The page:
This Day in the War: 10/19/10

Saturday Oct. 19 1861

Once again, no large battles or other important events occurred on this day. There was considerable scuffling and skirmishing in western Virginia, and area in considerable dispute because of the divided loyalties of the people of the mountains, who favored the Union, and those of the eastern part of the state who not only favored the Confederacy but contained its capital. Aside from this unpleasantness, there was an engagement between the USS Massachusetts and the CSS Florida off the coast of Mississippi. Near Ship Island in the region known as Mississippi Sound the two ships exchanged fire for some time, to little effect.

Sunday Oct. 19 1862

The battle of Perryville, Kentucky, had been over a week ago, but armies were still being repositioned in the aftermath of it. Gen. Braxton Bragg’s Army of Tennessee was endeavoring to pass through the Cumberland Gap, in company with a very large quantity of supplies confiscated from the countryside. Unfortunately, these had to be carried in wagons, the wagons had to be pulled by horses, and they took up a lot of road. The Cumberland Gap is a fairly narrow passage, and getting all this through there was a considerable logistical challenge. Several regiments were ordered to pack up and be ready to march, only to wait all day for their turn, which never came, so they were ordered to unpack again and camp for the night where they were. The movement wound up taking five days to complete.

Monday Oct. 19 1863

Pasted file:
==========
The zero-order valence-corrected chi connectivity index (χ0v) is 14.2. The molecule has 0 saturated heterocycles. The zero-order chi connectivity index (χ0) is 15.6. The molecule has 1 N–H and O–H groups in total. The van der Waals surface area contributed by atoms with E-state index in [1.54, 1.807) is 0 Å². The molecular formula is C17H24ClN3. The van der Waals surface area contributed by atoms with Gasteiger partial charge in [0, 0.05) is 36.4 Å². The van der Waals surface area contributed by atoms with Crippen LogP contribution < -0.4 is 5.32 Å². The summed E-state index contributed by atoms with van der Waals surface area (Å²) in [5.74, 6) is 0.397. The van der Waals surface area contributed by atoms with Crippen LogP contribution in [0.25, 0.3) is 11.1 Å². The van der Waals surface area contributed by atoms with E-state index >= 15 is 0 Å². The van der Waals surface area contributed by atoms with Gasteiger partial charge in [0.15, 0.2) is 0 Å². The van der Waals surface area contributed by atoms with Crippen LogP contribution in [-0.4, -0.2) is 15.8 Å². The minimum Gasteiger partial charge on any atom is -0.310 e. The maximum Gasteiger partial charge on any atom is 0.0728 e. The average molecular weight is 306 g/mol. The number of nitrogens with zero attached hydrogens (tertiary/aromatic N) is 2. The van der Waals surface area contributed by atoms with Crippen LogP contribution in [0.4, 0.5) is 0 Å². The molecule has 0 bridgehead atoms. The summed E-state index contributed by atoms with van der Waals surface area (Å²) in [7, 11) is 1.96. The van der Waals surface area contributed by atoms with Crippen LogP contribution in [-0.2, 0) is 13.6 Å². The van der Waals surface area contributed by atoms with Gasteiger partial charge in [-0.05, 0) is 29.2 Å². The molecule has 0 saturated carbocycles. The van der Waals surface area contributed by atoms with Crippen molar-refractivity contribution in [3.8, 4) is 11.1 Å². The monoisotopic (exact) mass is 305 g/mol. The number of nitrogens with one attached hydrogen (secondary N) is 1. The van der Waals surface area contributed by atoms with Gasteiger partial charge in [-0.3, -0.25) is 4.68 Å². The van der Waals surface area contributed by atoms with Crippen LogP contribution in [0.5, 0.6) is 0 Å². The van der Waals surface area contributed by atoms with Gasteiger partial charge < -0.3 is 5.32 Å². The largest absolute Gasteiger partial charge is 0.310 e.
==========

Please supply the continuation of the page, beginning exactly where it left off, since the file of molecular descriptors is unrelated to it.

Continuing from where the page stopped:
The campaign into the north by Robert E. Lee’s Army of Northern Virginia had looked for awhile like it would end in the Third Battle of Bull Run, or Manassas. In the end Meade had managed to pull the Army of the Potomac back to defend Washington in time, and in the end not much had happened beyond a fight at Bristoe Station. Today occurred an event known as the Buckland Races, to the great embarrassment of Gen. Judson Kilpatrick, commander of the Union cavalry. Near a little place called Buckland Mills not far from Bristoe, Kilpatrick encountered his arch-nemesis, Gen. J.E.B. Stuart. As was the usual case in such encounters, Kilpatrick was outmaneuvered promptly and forced to retreat in great haste. The Northern press was quick to dub the event the “Buckland Races.”

Wednesday Oct. 19 1864

As the pursuit continued in the Shenandoah Valley of Virginia, things had gone pretty much all Phil Sheridan’s way. He had chased the Confederate cavalry of Jubal Early around the landscape, whittling down his numbers with each encounter. Early did what seemed logical today: he attacked the encamped Federals so early in the morning that many were overrun and captured still in their tents and underwear. Unfortunately after initial successes some of the Confederate men stopped to loot the deserted camps. In the afternoon Sheridan, who had been in Washington, returned, reorganized, and counterattacked, driving the Southerners back to Fisher’s Hill with heavy losses. In the northernmost land event that could be considered part of the Civil War, a group of some 25 Confederate sympathizers slipped across the border from Canada into St. Albans, Vermont, planning to burn several towns and rob banks for funds for the cause. They got away with some $200,000 before townsfolk organized resistance and chased them back to Canada where they were arrested. Only $75,000 of the stolen money was recovered.

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